# Why is a moment called a moment? [duplicate]

Someone told me that the term "moment" in Statistics comes from Physics. But I fail to understand how it relates to the definition of a moment of a force, which is a measure of its tendency to cause a body to rotate about a specific point or axis.

Update: I missed the original question about moments and was about to delete mine but I didn't for the following reasons:

1. The accepted answer is very useful and helps me to better understand the analogy with Physics (and may help another OP).
2. The answer and the comments clarify the idea that the analogy is more about the moment of inertia than of a force.
3. The answer in the original question is more about the origin of the concept, which is also helpful.
4. The title of my question is probably easier to understand for a non-native English speaker and may explain why I missed the original post (and which can also be missed by another OP).
• Tis from the Bard: Macbeth Act ii Sc 3: "Who can be wise, amazed, temperate and furious, Loyal and neutral, in a moment?" Commented May 4, 2016 at 5:14
• @wolfies No man Commented May 4, 2016 at 5:22
• Glancing through books.google.com, it looks like moment was used in the mechanics going back to at least the 18th century while I'm only finding widespread use of the word "moment" in the context of probability starting in the early 20th century? Commented May 4, 2016 at 6:02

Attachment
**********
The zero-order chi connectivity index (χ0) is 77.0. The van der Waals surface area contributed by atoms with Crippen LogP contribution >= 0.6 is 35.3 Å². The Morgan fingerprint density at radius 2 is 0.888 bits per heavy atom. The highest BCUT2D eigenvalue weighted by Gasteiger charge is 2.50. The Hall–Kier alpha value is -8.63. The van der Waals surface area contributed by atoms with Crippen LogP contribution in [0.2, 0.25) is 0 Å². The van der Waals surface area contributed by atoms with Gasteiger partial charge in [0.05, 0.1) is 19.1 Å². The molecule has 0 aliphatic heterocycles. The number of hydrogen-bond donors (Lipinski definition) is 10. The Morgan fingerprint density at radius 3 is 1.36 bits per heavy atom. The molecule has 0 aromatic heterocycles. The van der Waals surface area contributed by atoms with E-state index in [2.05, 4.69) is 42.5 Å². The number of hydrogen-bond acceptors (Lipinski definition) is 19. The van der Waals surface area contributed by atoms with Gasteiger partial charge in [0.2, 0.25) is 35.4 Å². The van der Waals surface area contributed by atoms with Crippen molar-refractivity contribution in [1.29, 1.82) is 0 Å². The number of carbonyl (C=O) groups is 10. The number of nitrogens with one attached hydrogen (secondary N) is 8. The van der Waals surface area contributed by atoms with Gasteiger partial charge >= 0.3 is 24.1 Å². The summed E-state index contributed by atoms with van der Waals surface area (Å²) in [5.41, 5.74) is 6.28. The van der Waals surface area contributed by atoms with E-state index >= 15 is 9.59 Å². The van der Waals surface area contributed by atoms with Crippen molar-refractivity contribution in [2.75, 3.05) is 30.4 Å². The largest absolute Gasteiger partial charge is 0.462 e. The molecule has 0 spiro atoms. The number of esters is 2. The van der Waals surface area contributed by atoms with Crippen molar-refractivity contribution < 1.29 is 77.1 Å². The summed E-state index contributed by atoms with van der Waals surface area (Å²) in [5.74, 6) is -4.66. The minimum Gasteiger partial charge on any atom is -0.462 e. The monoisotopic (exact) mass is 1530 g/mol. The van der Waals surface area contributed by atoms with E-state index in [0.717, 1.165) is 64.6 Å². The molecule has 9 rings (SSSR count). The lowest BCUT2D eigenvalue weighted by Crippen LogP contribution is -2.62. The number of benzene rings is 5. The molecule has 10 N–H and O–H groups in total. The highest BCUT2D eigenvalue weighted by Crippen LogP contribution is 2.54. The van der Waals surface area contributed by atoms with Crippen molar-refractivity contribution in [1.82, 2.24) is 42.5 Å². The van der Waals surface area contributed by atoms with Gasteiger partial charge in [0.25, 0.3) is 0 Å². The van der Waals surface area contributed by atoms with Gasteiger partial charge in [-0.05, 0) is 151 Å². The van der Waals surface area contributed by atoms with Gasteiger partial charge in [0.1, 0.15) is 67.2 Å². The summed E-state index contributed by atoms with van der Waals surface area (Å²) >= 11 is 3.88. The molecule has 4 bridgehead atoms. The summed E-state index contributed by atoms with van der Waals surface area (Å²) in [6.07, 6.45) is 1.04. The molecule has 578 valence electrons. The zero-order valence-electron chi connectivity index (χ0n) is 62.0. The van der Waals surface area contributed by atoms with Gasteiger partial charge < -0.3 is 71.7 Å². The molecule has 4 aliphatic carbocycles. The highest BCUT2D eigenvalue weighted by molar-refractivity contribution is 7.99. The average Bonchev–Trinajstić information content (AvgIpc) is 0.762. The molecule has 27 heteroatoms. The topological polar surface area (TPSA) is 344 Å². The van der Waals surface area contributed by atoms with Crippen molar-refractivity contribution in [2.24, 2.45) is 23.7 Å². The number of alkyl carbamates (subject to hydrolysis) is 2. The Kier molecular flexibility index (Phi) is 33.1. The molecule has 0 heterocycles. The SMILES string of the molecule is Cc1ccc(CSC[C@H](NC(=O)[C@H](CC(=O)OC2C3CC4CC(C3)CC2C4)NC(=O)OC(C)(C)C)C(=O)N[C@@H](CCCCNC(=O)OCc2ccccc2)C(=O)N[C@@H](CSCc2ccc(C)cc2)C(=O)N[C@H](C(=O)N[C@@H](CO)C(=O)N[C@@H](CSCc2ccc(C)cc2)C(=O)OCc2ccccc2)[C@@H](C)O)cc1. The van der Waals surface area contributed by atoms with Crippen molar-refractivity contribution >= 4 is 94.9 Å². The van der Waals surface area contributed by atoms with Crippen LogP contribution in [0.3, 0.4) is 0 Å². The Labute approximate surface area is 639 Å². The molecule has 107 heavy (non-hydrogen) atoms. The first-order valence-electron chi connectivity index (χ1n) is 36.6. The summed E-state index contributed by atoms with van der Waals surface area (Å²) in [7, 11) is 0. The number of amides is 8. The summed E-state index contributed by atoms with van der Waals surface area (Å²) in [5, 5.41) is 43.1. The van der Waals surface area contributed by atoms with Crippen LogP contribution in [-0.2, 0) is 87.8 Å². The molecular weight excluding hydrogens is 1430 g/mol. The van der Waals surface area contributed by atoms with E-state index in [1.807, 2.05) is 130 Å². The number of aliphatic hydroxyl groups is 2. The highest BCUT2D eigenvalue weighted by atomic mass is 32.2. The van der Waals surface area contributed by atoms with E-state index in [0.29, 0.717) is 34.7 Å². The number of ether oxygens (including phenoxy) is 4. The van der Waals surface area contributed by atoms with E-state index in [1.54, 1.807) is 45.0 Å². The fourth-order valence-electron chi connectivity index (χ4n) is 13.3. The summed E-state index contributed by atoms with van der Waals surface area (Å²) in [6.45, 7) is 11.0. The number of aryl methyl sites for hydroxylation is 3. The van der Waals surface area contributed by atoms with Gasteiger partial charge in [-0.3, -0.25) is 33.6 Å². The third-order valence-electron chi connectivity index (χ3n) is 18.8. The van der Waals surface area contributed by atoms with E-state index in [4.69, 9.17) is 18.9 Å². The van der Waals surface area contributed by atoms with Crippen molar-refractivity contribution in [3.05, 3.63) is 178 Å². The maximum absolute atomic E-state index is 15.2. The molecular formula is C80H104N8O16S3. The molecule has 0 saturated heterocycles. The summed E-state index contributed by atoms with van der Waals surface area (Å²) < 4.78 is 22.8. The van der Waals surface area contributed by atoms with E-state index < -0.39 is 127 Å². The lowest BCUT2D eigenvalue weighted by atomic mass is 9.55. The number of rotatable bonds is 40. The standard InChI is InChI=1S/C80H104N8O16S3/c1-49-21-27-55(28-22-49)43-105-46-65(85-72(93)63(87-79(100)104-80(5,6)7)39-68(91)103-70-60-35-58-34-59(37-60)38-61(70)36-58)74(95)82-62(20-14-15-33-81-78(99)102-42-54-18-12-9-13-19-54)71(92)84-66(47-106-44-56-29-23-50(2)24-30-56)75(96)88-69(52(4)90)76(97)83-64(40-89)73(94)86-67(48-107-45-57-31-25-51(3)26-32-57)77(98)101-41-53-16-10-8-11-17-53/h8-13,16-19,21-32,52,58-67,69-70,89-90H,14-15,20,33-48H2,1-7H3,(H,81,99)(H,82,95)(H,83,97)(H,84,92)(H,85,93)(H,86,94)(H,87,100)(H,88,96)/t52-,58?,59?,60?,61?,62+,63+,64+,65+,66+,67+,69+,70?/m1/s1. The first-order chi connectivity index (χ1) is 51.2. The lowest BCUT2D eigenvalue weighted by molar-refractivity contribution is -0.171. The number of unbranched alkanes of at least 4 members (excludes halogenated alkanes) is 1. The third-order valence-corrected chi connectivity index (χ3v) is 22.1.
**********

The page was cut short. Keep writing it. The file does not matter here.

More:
• The concept is more like moment of inertia Commented May 4, 2016 at 7:33

The physical analogue for moments of distributions is not the moment of a force, it is a more generalised concept. The quantity labelled moment of a force is just the first moment of the force. A more intuitive set of moments to consider in relation to probability distributions are the moments of inertia, which describe the distibrution of mass of a body being analysed in terms of its resistance to changes in angular momentum; or moments of area, which are used to analyse the distribution of a body's area in relation to its centroid.

Note that the integrals involved are very similar to those involved in statistical distributions. For example, for moments of area

$$\int x.dA$$ is the first moment

compared to

$$\int x^2.dA$$

to give the second moment.

(Source: Hibbeler, R.C, Statics and Mechanics of Materials, 1991)